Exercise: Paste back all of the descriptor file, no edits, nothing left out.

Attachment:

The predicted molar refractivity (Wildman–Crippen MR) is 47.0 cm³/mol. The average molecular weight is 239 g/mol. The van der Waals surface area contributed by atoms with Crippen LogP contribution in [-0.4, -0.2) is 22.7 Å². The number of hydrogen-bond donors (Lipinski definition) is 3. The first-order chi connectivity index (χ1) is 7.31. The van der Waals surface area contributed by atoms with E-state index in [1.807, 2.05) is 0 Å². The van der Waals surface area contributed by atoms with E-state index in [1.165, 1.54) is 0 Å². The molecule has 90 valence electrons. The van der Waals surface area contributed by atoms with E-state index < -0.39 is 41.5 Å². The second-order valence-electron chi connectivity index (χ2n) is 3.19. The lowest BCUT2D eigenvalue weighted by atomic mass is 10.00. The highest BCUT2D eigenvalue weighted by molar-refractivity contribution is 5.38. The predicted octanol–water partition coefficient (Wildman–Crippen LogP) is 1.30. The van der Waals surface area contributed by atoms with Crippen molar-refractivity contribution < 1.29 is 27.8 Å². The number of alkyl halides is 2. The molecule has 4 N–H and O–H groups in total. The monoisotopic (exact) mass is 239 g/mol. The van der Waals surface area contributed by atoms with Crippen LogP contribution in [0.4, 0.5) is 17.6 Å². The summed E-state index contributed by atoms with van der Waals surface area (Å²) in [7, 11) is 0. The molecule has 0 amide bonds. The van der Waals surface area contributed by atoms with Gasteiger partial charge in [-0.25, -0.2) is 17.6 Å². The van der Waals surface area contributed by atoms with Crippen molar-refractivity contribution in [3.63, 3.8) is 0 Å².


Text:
The predicted molar refractivity (Wildman–Crippen MR) is 47.0 cm³/mol. The average molecular weight is 239 g/mol. The van der Waals surface area contributed by atoms with Crippen LogP contribution in [-0.4, -0.2) is 22.7 Å². The number of hydrogen-bond donors (Lipinski definition) is 3. The first-order chi connectivity index (χ1) is 7.31. The van der Waals surface area contributed by atoms with E-state index in [1.807, 2.05) is 0 Å². The van der Waals surface area contributed by atoms with E-state index in [1.165, 1.54) is 0 Å². The molecule has 90 valence electrons. The van der Waals surface area contributed by atoms with E-state index < -0.39 is 41.5 Å². The second-order valence-electron chi connectivity index (χ2n) is 3.19. The lowest BCUT2D eigenvalue weighted by atomic mass is 10.00. The highest BCUT2D eigenvalue weighted by molar-refractivity contribution is 5.38. The predicted octanol–water partition coefficient (Wildman–Crippen LogP) is 1.30. The van der Waals surface area contributed by atoms with Crippen molar-refractivity contribution < 1.29 is 27.8 Å². The number of alkyl halides is 2. The molecule has 4 N–H and O–H groups in total. The monoisotopic (exact) mass is 239 g/mol. The van der Waals surface area contributed by atoms with Crippen LogP contribution in [0.4, 0.5) is 17.6 Å². The summed E-state index contributed by atoms with van der Waals surface area (Å²) in [7, 11) is 0. The molecule has 0 amide bonds. The van der Waals surface area contributed by atoms with Gasteiger partial charge in [-0.25, -0.2) is 17.6 Å². The van der Waals surface area contributed by atoms with Crippen molar-refractivity contribution in [3.63, 3.8) is 0 Å².